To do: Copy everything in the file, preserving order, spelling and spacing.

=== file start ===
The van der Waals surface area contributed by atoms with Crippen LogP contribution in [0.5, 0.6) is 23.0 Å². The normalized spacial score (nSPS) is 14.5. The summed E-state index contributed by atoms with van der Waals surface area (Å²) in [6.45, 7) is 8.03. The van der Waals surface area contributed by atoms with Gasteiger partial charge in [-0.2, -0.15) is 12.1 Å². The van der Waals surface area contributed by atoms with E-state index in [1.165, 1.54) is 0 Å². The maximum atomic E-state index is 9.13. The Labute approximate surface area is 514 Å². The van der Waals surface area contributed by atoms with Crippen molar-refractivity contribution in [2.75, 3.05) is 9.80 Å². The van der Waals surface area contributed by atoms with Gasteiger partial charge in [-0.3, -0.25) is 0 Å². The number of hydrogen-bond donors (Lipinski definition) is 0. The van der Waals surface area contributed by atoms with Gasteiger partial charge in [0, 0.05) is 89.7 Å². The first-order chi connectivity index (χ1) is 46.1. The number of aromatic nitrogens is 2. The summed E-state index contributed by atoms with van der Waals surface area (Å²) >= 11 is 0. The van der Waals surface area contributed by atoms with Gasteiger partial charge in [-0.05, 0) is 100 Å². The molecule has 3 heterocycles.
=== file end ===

The van der Waals surface area contributed by atoms with Crippen LogP contribution in [0.5, 0.6) is 23.0 Å². The normalized spacial score (nSPS) is 14.5. The summed E-state index contributed by atoms with van der Waals surface area (Å²) in [6.45, 7) is 8.03. The van der Waals surface area contributed by atoms with Gasteiger partial charge in [-0.2, -0.15) is 12.1 Å². The van der Waals surface area contributed by atoms with E-state index in [1.165, 1.54) is 0 Å². The maximum atomic E-state index is 9.13. The Labute approximate surface area is 514 Å². The van der Waals surface area contributed by atoms with Crippen molar-refractivity contribution in [2.75, 3.05) is 9.80 Å². The van der Waals surface area contributed by atoms with Gasteiger partial charge in [-0.3, -0.25) is 0 Å². The number of hydrogen-bond donors (Lipinski definition) is 0. The van der Waals surface area contributed by atoms with Gasteiger partial charge in [0, 0.05) is 89.7 Å². The first-order chi connectivity index (χ1) is 46.1. The number of aromatic nitrogens is 2. The summed E-state index contributed by atoms with van der Waals surface area (Å²) >= 11 is 0. The van der Waals surface area contributed by atoms with Gasteiger partial charge in [-0.05, 0) is 100 Å². The molecule has 3 heterocycles.